Style
Where the runway meets the street

The Vetements one-day flash sale in Hong Kong last weekend was a no-show show similar to the ones held earlier this year in Seoul and Beverly Hills, with exclusive items released only at those times and locations.

DHL was an official partner because of Demna Gvasalia’s love for the company’s anti-fashion ugliness. Souvenirs from Switzerland stamped with the Vetements logo were on sale to commemorate the move of Vetements HQ from Paris to Zurich. The staging of the pop-up from signage, to staff, to stacked boxes and clothing hung up at the back of trucks was meant to echo the feeling of the iconic Hong Kong shopping district Ladies’ Market. With some close inspection, those last two details feel a little off.

Laurent Segretier / Highsnobiety

Designers often draw on their surroundings or observations as inspiration for their collections. However, things get messy when designers start pulling ideas from ethnic communities that they don’t belong to. The problem usually starts when designers think appropriation of a group of people is a tribute to a unique culture. Only a souvenir-selling Swiss or a Ladies’ Market stall owner has claim to their experiences, and the use of those experiences for commercial reasons isn’t right.

The driving mission behind Vetements as a brand is a thorough questioning of the system in place. No aspect of the fashion world is off-limits. Vetements has intentionally fought against the ideas of launching collections only at specific times, holding traditional runway shows and staying within a certain price point for a certain kind of item. Demna and Guram Gvasalia are not interested in meeting anyone’s expectations and much of their work feels like an inside joke.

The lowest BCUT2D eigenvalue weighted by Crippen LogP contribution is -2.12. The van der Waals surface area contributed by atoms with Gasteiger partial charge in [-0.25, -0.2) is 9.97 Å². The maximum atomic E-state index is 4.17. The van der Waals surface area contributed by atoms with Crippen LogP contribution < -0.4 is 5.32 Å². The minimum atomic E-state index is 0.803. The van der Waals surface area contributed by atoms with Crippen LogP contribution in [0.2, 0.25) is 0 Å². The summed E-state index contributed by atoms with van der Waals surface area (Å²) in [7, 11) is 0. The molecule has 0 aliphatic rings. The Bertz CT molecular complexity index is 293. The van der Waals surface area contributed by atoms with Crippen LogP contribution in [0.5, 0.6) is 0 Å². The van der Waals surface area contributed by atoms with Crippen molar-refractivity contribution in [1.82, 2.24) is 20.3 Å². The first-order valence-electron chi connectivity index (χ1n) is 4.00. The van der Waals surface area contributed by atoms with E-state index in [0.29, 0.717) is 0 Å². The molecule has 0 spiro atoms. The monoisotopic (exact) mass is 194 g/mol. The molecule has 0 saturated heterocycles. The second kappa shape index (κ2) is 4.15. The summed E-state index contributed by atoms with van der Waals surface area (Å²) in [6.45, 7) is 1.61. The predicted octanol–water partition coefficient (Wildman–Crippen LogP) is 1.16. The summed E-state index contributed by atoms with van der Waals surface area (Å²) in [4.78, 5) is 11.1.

Demna told Vogue this summer when he announced the removal of Vetements from the show system, “…the most important thing now is that we must enjoy what we do. Luckily, we’re independent. That’s the joy of Vetements.”  Highsnobiety’s own Aleks Eror first likened Gvasalian humor to that of 4chan users. Demna and Guram are master trolls churning out designs with a perpetual wink like adolescents combining pop culture with real and fake news, heavily steeped in randomness, for maximum derision.

Laurent Segretier / Highsnobiety

This February’s “Dry Cleaning” event in Beverly Hills commented on the amount of waste generated by the fashion industry. Guram Gvasalia even said to the LA Times about his hopes for the sales of this capsule: “the market is so saturated, there is so much product, nobody really needs more clothes. I hope people will think about whether these things are really something they want to have. If they decide they don’t, that’s OK, too.” Another Vetements event that commented on the state of things with wit and humor was October’s “Official Fake” South Korea collection created in response to the widespread issue of Vetements knockoffs being sold as the real thing. Compared to these two previous flash sales, the Hong Kong event seems toothless at best and inappropriate at worst.

Laurent Segretier / Highsnobiety

The idea behind the Hong Kong pop-up seems to be a commentary on rabid consumerism. The fashion system currently rewards ownership of a thing for its brand alone. Vetements is at a point where the Gvasalias could pick any items of their liking, add the Vetements logo and resell it for far beyond its real worth as an item because shoppers will overlook the logic of it in order to own a piece of Vetements. Gvasalia knows that his target shoppers are like this.

The Hong Kong pop-up was ready for long queues, high quantity of sales and crowd control. Vetements was intentional in its choices when it came to hiring local staff, and having the shopping bags and the displays echo elements of local Hong Kong culture. The effect of these choices doesn’t feel like tribute, but it does look like borrowing the authenticity of what’s real on the streets of the city to create authenticity in a kind of theme park for extravagant spending. Vetements was fully confident in being able to sell a community’s culture right back to it at a markup.